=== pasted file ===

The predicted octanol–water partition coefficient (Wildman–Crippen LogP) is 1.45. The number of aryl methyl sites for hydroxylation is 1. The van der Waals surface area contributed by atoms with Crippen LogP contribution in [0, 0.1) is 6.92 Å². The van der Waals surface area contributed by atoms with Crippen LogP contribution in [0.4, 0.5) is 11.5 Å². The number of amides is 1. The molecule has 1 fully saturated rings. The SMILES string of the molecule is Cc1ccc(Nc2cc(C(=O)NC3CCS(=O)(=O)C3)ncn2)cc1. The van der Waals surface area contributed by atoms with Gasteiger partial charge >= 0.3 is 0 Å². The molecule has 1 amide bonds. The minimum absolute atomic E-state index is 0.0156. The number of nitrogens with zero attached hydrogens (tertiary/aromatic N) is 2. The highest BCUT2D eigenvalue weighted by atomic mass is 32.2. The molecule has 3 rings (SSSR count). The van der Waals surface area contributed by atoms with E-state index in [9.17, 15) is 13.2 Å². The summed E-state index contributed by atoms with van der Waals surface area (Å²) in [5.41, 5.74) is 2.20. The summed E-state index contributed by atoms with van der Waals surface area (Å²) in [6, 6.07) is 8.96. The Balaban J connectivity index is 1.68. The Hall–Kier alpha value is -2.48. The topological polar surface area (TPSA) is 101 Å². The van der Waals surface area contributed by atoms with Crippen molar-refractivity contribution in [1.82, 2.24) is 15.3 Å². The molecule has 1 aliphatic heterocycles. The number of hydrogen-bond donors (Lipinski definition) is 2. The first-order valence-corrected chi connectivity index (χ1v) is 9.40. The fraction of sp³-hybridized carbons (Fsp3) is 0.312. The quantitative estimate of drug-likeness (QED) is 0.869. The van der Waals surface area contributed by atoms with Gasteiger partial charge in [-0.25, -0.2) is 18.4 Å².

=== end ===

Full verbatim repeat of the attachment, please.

The predicted octanol–water partition coefficient (Wildman–Crippen LogP) is 1.45. The number of aryl methyl sites for hydroxylation is 1. The van der Waals surface area contributed by atoms with Crippen LogP contribution in [0, 0.1) is 6.92 Å². The van der Waals surface area contributed by atoms with Crippen LogP contribution in [0.4, 0.5) is 11.5 Å². The number of amides is 1. The molecule has 1 fully saturated rings. The SMILES string of the molecule is Cc1ccc(Nc2cc(C(=O)NC3CCS(=O)(=O)C3)ncn2)cc1. The van der Waals surface area contributed by atoms with Gasteiger partial charge >= 0.3 is 0 Å². The molecule has 1 amide bonds. The minimum absolute atomic E-state index is 0.0156. The number of nitrogens with zero attached hydrogens (tertiary/aromatic N) is 2. The highest BCUT2D eigenvalue weighted by atomic mass is 32.2. The molecule has 3 rings (SSSR count). The van der Waals surface area contributed by atoms with E-state index in [9.17, 15) is 13.2 Å². The summed E-state index contributed by atoms with van der Waals surface area (Å²) in [5.41, 5.74) is 2.20. The summed E-state index contributed by atoms with van der Waals surface area (Å²) in [6, 6.07) is 8.96. The Balaban J connectivity index is 1.68. The Hall–Kier alpha value is -2.48. The topological polar surface area (TPSA) is 101 Å². The van der Waals surface area contributed by atoms with Crippen molar-refractivity contribution in [1.82, 2.24) is 15.3 Å². The molecule has 1 aliphatic heterocycles. The number of hydrogen-bond donors (Lipinski definition) is 2. The first-order valence-corrected chi connectivity index (χ1v) is 9.40. The fraction of sp³-hybridized carbons (Fsp3) is 0.312. The quantitative estimate of drug-likeness (QED) is 0.869. The van der Waals surface area contributed by atoms with Gasteiger partial charge in [-0.25, -0.2) is 18.4 Å².